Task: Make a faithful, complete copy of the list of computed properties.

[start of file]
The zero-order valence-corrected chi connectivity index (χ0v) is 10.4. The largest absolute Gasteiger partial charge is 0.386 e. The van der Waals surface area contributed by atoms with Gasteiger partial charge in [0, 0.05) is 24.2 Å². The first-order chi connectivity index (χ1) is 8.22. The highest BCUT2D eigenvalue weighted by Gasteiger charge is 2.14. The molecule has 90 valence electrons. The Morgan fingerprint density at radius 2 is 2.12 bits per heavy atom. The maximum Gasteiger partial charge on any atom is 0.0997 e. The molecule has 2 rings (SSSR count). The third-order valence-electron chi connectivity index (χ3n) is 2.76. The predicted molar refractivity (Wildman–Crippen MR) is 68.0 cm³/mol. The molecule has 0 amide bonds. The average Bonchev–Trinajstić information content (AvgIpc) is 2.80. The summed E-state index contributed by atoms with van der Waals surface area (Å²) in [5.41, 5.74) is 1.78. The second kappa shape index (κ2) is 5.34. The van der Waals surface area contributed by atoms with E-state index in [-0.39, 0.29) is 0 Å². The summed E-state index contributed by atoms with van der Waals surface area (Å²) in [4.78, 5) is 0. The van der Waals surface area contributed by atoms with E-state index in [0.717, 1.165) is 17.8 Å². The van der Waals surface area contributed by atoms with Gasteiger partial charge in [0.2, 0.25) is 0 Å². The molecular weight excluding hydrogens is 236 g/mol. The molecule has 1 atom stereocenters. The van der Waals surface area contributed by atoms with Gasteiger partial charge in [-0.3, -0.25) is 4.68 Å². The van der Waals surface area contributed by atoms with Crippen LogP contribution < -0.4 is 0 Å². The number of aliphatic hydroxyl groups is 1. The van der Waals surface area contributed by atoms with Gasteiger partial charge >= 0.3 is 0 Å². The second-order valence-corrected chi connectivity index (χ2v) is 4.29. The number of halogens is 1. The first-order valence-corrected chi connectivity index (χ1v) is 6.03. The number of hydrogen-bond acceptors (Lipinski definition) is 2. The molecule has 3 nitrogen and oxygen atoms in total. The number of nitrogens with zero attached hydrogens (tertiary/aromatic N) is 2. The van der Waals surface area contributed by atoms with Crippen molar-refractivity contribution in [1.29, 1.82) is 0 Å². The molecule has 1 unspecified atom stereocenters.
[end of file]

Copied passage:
The zero-order valence-corrected chi connectivity index (χ0v) is 10.4. The largest absolute Gasteiger partial charge is 0.386 e. The van der Waals surface area contributed by atoms with Gasteiger partial charge in [0, 0.05) is 24.2 Å². The first-order chi connectivity index (χ1) is 8.22. The highest BCUT2D eigenvalue weighted by Gasteiger charge is 2.14. The molecule has 90 valence electrons. The Morgan fingerprint density at radius 2 is 2.12 bits per heavy atom. The maximum Gasteiger partial charge on any atom is 0.0997 e. The molecule has 2 rings (SSSR count). The third-order valence-electron chi connectivity index (χ3n) is 2.76. The predicted molar refractivity (Wildman–Crippen MR) is 68.0 cm³/mol. The molecule has 0 amide bonds. The average Bonchev–Trinajstić information content (AvgIpc) is 2.80. The summed E-state index contributed by atoms with van der Waals surface area (Å²) in [5.41, 5.74) is 1.78. The second kappa shape index (κ2) is 5.34. The van der Waals surface area contributed by atoms with E-state index in [-0.39, 0.29) is 0 Å². The summed E-state index contributed by atoms with van der Waals surface area (Å²) in [4.78, 5) is 0. The van der Waals surface area contributed by atoms with E-state index in [0.717, 1.165) is 17.8 Å². The van der Waals surface area contributed by atoms with Gasteiger partial charge in [0.2, 0.25) is 0 Å². The molecular weight excluding hydrogens is 236 g/mol. The molecule has 1 atom stereocenters. The van der Waals surface area contributed by atoms with Gasteiger partial charge in [-0.3, -0.25) is 4.68 Å². The van der Waals surface area contributed by atoms with Crippen LogP contribution < -0.4 is 0 Å². The number of aliphatic hydroxyl groups is 1. The van der Waals surface area contributed by atoms with Gasteiger partial charge >= 0.3 is 0 Å². The second-order valence-corrected chi connectivity index (χ2v) is 4.29. The number of halogens is 1. The first-order valence-corrected chi connectivity index (χ1v) is 6.03. The number of hydrogen-bond acceptors (Lipinski definition) is 2. The molecule has 3 nitrogen and oxygen atoms in total. The number of nitrogens with zero attached hydrogens (tertiary/aromatic N) is 2. The van der Waals surface area contributed by atoms with Crippen molar-refractivity contribution in [1.29, 1.82) is 0 Å². The molecule has 1 unspecified atom stereocenters.